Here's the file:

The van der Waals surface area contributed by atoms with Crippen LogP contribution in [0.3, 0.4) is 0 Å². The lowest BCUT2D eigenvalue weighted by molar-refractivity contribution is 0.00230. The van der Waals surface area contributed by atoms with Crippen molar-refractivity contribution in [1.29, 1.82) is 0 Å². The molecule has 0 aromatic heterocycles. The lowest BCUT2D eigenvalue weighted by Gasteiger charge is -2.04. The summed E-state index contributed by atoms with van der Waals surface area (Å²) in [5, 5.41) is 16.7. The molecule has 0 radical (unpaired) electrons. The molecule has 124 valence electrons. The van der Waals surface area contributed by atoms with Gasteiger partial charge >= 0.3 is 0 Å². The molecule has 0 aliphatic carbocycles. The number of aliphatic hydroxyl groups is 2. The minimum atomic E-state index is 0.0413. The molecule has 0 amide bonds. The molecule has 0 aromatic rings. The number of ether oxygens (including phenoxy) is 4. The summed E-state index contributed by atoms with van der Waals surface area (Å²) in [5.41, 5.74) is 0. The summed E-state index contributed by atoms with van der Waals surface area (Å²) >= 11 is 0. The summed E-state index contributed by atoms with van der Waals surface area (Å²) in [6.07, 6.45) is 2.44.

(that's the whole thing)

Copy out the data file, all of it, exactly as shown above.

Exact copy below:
The van der Waals surface area contributed by atoms with Crippen LogP contribution in [0.3, 0.4) is 0 Å². The lowest BCUT2D eigenvalue weighted by molar-refractivity contribution is 0.00230. The van der Waals surface area contributed by atoms with Crippen molar-refractivity contribution in [1.29, 1.82) is 0 Å². The molecule has 0 aromatic heterocycles. The lowest BCUT2D eigenvalue weighted by Gasteiger charge is -2.04. The summed E-state index contributed by atoms with van der Waals surface area (Å²) in [5, 5.41) is 16.7. The molecule has 0 radical (unpaired) electrons. The molecule has 124 valence electrons. The van der Waals surface area contributed by atoms with Gasteiger partial charge >= 0.3 is 0 Å². The molecule has 0 aliphatic carbocycles. The number of aliphatic hydroxyl groups is 2. The minimum atomic E-state index is 0.0413. The molecule has 0 amide bonds. The molecule has 0 aromatic rings. The number of ether oxygens (including phenoxy) is 4. The summed E-state index contributed by atoms with van der Waals surface area (Å²) in [5.41, 5.74) is 0. The summed E-state index contributed by atoms with van der Waals surface area (Å²) >= 11 is 0. The summed E-state index contributed by atoms with van der Waals surface area (Å²) in [6.07, 6.45) is 2.44.